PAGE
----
Bow Thayer’s interest in visual arts came very early on. As a youngster, drawing pictures played a critical role in his overall development, and a raw talent was recognized throughout his formative years as he received an award for excellence from the Boston Globe and several honorable mentions in scholastic art competitions. Music, however, began to infiltrate his creative desires and Thayer found himself focusing more on composing and crafting songs with friends starting in middle school. Visual art was not left behind though - if anything, it went hand in hand with his musical exploration. Thayer pursued an academic career in music but after a summer program at the New England Conservatory, he realized this was not the path for him. Thayer made a last minute decision to apply to art schools, and ultimately chose Syracuse University to begin his studies, before moving to the much more intimate Art Institute of Boston which offered him the personal instruction and mentorship that he craved. After becoming disenchanted with commercial art in the Illustrations department, he settled in the Fine Arts department and began a love affair with painting that has since influenced all aspects of his life. Thayer’s practice of art has explored many different forms beyond painting, including sculpture, furniture making, and most notably, music. As Thayer has been know to say, “I learned more about music in art school than I ever would have at music school.” Thayer’s paintings have never been properly catalogued or stored, but a few pieces have survived as gifts, commissions or within his family. A water main breakage in his Vermont house destroyed all the works that remained with him. In recent years Thayer has actively returned to painting, and it is apparent that his music and visual art have found a thriving balance that is on display in his first-ever solo exhibition.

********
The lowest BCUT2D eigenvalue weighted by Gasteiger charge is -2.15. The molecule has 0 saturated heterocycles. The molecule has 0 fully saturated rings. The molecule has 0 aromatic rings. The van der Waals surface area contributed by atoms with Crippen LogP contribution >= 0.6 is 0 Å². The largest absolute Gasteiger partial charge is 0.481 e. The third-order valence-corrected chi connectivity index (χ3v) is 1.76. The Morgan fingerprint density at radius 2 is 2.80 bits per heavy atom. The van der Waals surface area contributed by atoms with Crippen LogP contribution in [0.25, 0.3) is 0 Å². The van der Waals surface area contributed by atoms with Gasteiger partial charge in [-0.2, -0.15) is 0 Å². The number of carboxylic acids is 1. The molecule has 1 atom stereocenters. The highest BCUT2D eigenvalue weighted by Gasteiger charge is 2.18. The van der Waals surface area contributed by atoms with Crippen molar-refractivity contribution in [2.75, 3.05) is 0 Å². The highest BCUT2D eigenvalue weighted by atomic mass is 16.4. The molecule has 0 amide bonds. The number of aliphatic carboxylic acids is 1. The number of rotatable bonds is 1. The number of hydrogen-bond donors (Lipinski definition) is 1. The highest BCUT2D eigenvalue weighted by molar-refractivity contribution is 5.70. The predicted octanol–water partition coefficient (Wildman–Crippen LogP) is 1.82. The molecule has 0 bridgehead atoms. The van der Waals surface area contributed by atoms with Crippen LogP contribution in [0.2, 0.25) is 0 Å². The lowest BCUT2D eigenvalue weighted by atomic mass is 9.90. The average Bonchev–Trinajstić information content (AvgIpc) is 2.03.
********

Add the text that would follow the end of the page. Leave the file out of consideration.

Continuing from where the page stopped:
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It's What You Bring Back (White River Gallery, March 9 - April 9, 2019)
The words “vacation” and “retirement” are not part of my vocabulary. I have always made art, and as long as I am alive and able, I always will. Traveling is also vital to my existence but the intention is never to escape or getaway. For me, exploring different places is about learning and collecting material. Whether it is expressed through songwriting and music or a visual form, my journeys are defined by what I return with. That is what these paintings are all about.
Many of these pieces were done “in the field” or “live”. I keep a sketchbook and take thousands of photos, but when possible I bring a block of heavy paper and acrylic paint to keep the lenses focused on my current situation. The paintings usually are completed in less than an hour on the hood of a car, a picnic table, in a hotel room or simply sitting on the ground. It is my form of meditation but also provides me something tangible to bring home to my studio.
Another form of travel has been revealed in both my music and visual work in recent years - that is, the journey into one’s mind. Although I am no stranger to the use of substances that bring on altered states, a long overdo return to psychoactive plants and entheogens has infiltrated its way into my studio work. The “live” paintings serve as markers or resources that help navigate a deep quest for a higher realm. I do not consider these pieces to be traditional psychedelic art (I do not make them when I am tripping) but specimens of integration back into everyday existence.
Because my music studio and painting studio currently inhabit the same space, I am afforded the luxury of simultaneously creating both art forms. I can record a drum part, then organ, and guitar or banjo, and then turn to my easel and paint while listening back to the tracks. I usually do these improvised exercises in 30 minute time frames so that both become intertwined in an ebb and flow of tightening and loosening. The music also helps me overcome a struggle that has persisted throughout my time as a painter - how to understand and appreciate when a painting is complete. My hope is that these works, visual and musical, can be enjoyed and stand on their own without explanation. But it is also my hope that they provide a path to a more cosmic self-realization, as well as serve as a positive reinforcement in humanity.